TORONTO — Canadian filmmaker Deepa Mehta always thought it was wrong that there was no code of conduct for members of the Academy of Motion Picture Arts and Sciences, the body that oversees the Oscars, especially when it came to sexual misconduct.
"It was an unspoken thing that it will be tolerated, and really perhaps nobody (would) believe the women," said the writer and director of the Oscar-nominated "Water," who is an academy member herself.
"The atmosphere was one of, even though personally you might not tolerate it, there were no consequences."
That changed on Wednesday when the academy announced its first code of conduct for its 8,427 members, one that states its board may now suspend or expel those who violate the code or who "compromise the integrity" of the organization.
Mehta called it an "excellent" move that will raise awareness "that this kind of abhorrent behaviour will not be tolerated and has consequences."
"There's something that Gloria Steinem said: 'The truth will set you free, but before it does it will piss you off,' and I think that's where we are at," Mehta said from Toronto.
"It's probably pissing off a lot of men, but it's essential and I'm sorry, you have to wear it."
The code comes after the academy expelled producer Harvey Weinstein in October. It states that members must "behave ethically by upholding the academy's values of respect for human dignity, inclusion, and a supportive environment that fosters creativity."
"There is no place in the academy for people who abuse their status, power or influence in a manner that violates recognized standards of decency," reads the statement.
"The academy is categorically opposed to any form of abuse, harassment or discrimination on the basis of gender, sexual orientation, race, ethnicity, disability, age, religion, or nationality."
Toronto-based sound editor Jane Tattersall said a code of conduct seemed an obvious move — but a necessary one.
"I thought, 'I hope you wouldn't tolerate this behaviour anyway, but why not be specific about it? It doesn't do you any service to not say these words, not to put in writing that this is wrong,'" said Tattersall, who became a member of the academy earlier this year.
Sexual harassment and assault allegations have been pouring out of the industry for months now, and many organizations have revisited their codes of conduct or policies surrounding the problem.
But it seemed to send a big message to many in the industry when such a storied institution explicitly released its first set of rules.
"The academy is an incredibly well respected institution and symbol of the entertainment business, of Hollywood," said Tattersall. "The fact that they're making the statement, I think, is a comment about the brand of the academy and how much they want to maintain it.
"It's also a comment that ... a lot of behaviour has been tacitly allowed to continue for many years and this will be the beginning of the end of it. So I think it's a symbol, but I think it's a very strong symbol."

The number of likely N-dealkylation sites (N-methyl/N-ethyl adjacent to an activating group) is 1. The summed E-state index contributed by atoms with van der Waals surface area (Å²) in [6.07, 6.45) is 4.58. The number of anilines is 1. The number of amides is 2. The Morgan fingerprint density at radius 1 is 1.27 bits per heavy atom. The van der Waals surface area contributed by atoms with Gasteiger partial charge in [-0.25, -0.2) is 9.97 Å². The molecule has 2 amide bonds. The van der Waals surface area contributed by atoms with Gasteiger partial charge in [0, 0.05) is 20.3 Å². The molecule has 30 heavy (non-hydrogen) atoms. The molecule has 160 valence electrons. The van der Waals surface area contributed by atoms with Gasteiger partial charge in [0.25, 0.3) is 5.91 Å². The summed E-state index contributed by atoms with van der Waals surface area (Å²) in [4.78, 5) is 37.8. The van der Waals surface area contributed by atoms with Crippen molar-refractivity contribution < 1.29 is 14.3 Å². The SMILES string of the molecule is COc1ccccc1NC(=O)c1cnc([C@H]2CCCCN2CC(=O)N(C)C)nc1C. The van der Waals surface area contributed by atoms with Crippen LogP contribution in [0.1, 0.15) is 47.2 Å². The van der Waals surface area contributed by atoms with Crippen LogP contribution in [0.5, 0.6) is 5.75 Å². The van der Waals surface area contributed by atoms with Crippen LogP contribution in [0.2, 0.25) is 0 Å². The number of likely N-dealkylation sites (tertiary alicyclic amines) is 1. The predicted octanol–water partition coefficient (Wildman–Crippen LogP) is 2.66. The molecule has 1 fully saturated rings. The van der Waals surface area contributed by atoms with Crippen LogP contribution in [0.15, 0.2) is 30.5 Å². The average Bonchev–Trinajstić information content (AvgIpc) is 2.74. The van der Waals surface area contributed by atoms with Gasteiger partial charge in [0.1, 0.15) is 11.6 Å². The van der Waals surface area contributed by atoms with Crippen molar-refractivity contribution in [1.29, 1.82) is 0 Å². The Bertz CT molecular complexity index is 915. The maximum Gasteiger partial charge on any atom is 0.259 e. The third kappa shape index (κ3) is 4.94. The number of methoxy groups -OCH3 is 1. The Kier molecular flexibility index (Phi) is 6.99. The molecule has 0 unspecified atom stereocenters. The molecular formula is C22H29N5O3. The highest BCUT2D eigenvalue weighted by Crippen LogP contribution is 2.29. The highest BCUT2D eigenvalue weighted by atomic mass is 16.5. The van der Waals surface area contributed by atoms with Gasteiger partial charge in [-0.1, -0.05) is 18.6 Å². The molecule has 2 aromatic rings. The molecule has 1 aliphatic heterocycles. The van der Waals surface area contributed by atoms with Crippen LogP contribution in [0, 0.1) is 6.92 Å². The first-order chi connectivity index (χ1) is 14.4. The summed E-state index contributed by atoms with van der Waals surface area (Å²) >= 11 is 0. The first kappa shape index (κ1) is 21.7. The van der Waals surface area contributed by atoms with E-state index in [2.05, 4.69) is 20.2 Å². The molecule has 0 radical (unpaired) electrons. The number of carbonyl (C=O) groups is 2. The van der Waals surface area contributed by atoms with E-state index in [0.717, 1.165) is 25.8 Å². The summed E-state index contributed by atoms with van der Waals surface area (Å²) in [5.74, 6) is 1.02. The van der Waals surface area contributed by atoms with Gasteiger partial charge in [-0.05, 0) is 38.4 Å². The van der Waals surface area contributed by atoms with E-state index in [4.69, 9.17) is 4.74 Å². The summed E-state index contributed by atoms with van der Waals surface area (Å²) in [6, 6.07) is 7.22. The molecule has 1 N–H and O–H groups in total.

Montreal casting director Lucie Robitaille, who was made an academy member in 2015, said she was surprised the academy never had a code of conduct.
"For me, it's obvious that if you're going to be in the academy, to follow these rules," she said.
"I would certainly hope that it would change something.... I hope that the people reading it will take it into consideration."
Having such a code on the record "solidifies the things that people have been saying over the past few months, like 'enough is enough,'" said Tattersall.
"It's just saying, 'OK, you're right, we've turned a corner, this is a new way of behaving that is going to be standardized and we support it.' It doesn't necessarily change the behaviour, but I think people who are exhibiting it, they'd be more obviously lying to themselves if they think this is not wrong."
The move was also applauded by the union representing Canada's performers, ACTRA, which is working with other stakeholders here on an industry-wide code of conduct.
"It is positive to see the academy take this step and we know there's a lot more work to do in making sure zero tolerance is a reality in our industry in Canada," David Sparrow, ACTRA national president, said Wednesday in a statement.
"ACTRA is working with stakeholders across the industry to create a safe space for victims to speak out without fear of retaliation or harassment — and to ensure there are real consequences for perpetrators."
Other praise came from the Academy of Canadian Cinema & Television, which noted it is also engaging its membership directly and developing a code of conduct of its own.
"With the support of New Metric Media and Nordicity, a consulting firm which specializes in strategy and policy, we will be canvassing our membership to develop a code of conduct that speaks to us," Beth Janson, CEO of the Canadian academy, said in a statement.
"We are moving through the process now to create and implement a standard in 2018 that is representative of our membership and to which we will all be held accountable."
The more organizations that make these public proclamations, the more it will become the norm that sexual misconduct is not allowed, said Tattersall.
"When I hear some of the stories, I think, 'Oh my god, people thought they could do that?' And obviously they did," she said.
"So now that the word is getting out and people are spreading their stories — which I think is pretty interesting, that there are so many stories — it just says, 'OK, these are all real, we can't behave this way. That's just wrong.'"
Victoria Ahearn, The Canadian Press
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